Plasma Cells o Ovoid, irregularly shaped, smaller than macrophages but larger than lymphocytes o Nucleus small and eccentric o Chromatin appears in deep staining coarse granules clumped in a regular manner against the nuclear membrane imparting o Cart wheel or clock-face appearance o Resemble lymphocytes but with more basophilic cytoplasm o Extensive RER o Major producer of antibodies o Rare in CT but are found frequently in serous membranes, lymphoid tissue and areas of chronic inflammation Pigment Cells a. Dermal chromatophore (melanophore) 1. Macrophages that have phagocytosed melanosomes from aging melanocytes 2. Dermis of the skin 3. Rare in CT but may be found in the skin, retina, choroid and iris of the eyeball b. Epidermal melanocytes 1. Derived from embryonal neural crest with numerous long processes that manufacture melanin (melanosomes) 2. Contain tyrosinase that oxidizes tyrosine into melanin for absorption of light rays Undifferentiated Mesenchymal Cells Rounded or stellate mesenchymal cells not differentiated along any line Possess great potentialities Difficult to differentiate from fibroblasts, but are smaller Similar to reticular cells and myeloid tissue Perivascular cells found along the capillaries Leukocytes (White Blood Cells) Lymphocytes Smallest of the free cells of CT Spherical, darkly staining nuclei which occupies most of the cell surrounded by a thin rim of basophilic cytoplasm Seen in large numbers in CT supporting the epithelial lining of the respiratory and alimentary tracts Accumulate in sites of inflammation and concerned with antibody production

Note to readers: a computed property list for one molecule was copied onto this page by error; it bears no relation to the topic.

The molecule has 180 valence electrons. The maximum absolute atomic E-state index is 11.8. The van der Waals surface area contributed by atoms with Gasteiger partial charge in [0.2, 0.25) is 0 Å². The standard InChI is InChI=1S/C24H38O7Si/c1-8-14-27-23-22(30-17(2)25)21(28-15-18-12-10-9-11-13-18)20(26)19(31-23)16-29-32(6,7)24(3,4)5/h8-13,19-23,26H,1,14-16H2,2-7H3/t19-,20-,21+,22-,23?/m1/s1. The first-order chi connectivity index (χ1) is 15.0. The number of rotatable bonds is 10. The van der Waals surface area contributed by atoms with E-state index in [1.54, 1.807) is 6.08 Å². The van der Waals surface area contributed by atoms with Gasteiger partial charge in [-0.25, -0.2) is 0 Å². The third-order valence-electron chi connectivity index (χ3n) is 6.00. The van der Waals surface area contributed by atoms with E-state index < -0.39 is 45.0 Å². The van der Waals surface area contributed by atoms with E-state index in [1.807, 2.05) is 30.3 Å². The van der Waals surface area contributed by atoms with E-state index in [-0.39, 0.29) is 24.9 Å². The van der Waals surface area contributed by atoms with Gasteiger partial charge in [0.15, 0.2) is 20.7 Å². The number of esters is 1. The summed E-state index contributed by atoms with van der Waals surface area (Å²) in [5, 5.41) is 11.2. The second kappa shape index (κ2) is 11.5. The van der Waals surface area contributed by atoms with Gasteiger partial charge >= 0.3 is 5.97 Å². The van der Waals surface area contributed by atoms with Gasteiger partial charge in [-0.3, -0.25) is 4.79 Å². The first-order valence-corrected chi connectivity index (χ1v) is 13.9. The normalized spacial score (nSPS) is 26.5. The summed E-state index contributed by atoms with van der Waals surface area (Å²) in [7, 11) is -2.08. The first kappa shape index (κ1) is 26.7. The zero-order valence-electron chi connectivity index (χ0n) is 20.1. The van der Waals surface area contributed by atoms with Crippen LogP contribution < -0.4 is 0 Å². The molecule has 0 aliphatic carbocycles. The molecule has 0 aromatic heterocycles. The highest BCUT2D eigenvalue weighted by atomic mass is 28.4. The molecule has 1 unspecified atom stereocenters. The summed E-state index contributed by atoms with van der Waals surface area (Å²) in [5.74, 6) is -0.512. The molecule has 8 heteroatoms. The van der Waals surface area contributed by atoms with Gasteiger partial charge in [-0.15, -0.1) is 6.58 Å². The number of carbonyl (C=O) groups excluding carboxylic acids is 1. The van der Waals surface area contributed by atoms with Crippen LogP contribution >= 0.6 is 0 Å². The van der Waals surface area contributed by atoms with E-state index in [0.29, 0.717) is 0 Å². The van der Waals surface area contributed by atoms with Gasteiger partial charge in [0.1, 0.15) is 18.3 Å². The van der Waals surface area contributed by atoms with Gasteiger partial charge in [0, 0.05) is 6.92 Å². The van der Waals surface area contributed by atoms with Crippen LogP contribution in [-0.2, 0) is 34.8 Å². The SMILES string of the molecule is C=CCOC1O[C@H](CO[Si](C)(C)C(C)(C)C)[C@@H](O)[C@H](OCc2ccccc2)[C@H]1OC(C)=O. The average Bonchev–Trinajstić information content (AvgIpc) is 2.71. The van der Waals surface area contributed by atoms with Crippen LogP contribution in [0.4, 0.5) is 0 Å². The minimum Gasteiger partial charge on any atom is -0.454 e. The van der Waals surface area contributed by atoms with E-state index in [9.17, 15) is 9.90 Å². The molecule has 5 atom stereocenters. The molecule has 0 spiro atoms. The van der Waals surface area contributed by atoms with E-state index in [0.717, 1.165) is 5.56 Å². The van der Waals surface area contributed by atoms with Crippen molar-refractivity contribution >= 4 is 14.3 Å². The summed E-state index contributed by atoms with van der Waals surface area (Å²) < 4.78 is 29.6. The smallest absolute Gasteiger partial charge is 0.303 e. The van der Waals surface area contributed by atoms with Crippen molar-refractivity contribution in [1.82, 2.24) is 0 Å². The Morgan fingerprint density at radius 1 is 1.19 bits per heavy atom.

T lymphocytes for cell-mediated immune responses B lymphocytes differentiate into plasma cells which synthesize antibodies Eosinophils Abundant in lactating breasts, respiratory and digestive tracts Nucleus is bilobed with spherical, acidophilic granules Accumulate in parasitic and allergic infections Contain histamine, eosinophil cationic proteins (ECP), major basic protein (MBP) and peroxidase Neutrophils Found in inflammation Round cells with segmented nucleus ranging from 3-4 lobes Basophilic granules Monocytes Phagocytes because of amoeboid movement and show inclusions that stain with neutral red Basophils Contain granules similar in composition and function to those of mast cells Connective Tissue Fibers A. Collagen or white B. Elastic or yellow C. Reticular or argyrophyl Collagen Type I Dense and loose CT, bone, tendon, skin, cornea Striated fibrils between 20 to 100 nm Most abundant collagen Aggregate to form collagen fibers and fiber bundles of a wide range of sizes Type 2 Hyaline and elastic cartilage, nucleus pulposus, vitreous body Range in size between 20 to 30 nm No larger fibers are formed Visible only with polarizing microscope or with picro-sirius Type 3 Dermis, blood vessel walls, spleen, kidney, uterus Forms reticular fibers Type 4